He was under a great deal
of stress.

And you weren't?

Human beings are more adaptable

to incarceration than Klingons.

Especially when they're
genetically engineered?

Meaning what?

Let's move on
to the matter of your escape

from the camp.

I'll quote from your own report.

"We constructed a transmitter
using components

"from the barracks
life-support system.

"We used it
to contact our runabout

and beam ourselves
out of the camp. "

Now forgive me, Doctor.

That sounds
a little hard to believe.

It's what happened.

Why would the Dominion
leave your runabout

orbiting the camp unattended?

They didn't think
we'd be able to contact it.

Why not?

They left you everything
you need to build a transmitter.

Isn't it more plausible

that the Dominion
wanted you to escape?


Why would they do that?

So that you could start working
for them.

But I'm not working for them.

How can you be sure?

Excuse me?

How can you be sure
you're not working for them?

Are you familiar with the term
"engramatic dissociation"?


The theory holds
that if a person's mind

is sufficiently disciplined

he'd be capable
of compartmentalizing

contradictory information,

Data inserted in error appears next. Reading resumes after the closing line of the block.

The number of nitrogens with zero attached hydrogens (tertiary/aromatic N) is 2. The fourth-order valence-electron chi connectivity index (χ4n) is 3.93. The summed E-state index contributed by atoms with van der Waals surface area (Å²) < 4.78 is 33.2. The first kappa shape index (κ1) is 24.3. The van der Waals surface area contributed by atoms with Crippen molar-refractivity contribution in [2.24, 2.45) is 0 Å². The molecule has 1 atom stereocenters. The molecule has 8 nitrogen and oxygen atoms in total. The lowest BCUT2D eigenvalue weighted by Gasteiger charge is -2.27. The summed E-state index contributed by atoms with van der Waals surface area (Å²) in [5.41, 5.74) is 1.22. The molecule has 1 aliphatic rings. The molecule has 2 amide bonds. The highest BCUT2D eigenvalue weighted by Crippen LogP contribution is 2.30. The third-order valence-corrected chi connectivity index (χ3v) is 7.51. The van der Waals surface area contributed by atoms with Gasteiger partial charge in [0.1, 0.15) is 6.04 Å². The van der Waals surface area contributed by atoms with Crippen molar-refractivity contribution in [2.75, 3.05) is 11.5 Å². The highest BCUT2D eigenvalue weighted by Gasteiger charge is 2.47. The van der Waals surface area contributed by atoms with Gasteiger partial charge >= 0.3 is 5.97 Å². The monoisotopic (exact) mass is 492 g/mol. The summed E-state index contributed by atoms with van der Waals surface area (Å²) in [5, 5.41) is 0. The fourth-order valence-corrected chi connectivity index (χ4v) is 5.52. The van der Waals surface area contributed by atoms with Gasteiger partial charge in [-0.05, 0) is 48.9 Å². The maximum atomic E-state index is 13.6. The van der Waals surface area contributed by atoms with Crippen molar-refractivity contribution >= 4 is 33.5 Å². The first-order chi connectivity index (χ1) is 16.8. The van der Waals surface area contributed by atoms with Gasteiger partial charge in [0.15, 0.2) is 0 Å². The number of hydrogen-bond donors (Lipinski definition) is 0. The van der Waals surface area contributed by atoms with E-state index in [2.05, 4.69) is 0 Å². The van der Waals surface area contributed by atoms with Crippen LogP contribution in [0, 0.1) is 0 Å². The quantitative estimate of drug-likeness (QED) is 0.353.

believing one thing

while doing another.

I think you possess
that kind of mind.

I think the Dominion saw that

and decided
to take advantage of it.

I think they broke you
and turned you to their cause

and then had you suppress
the memory of what happened.

You're saying I'm a Dominion spy
and don't even know it.

What could be more perfect?

There's no chance
of you getting caught

because you don't even realize
you're working for them.

When they want to debrief you

all they do
is trigger your memory.

That's ridiculous.

Doctor, I am trying to help you

but I need your cooperation.

I need you to tear down
the walls inside your mind

to dredge up
a fragment of a memory-

anything about your mission,
about your contacts.

I know it's not easy,
but you've got to try.

There are no memories
to dredge up.

I'm not suffering
from engramatic dissociation.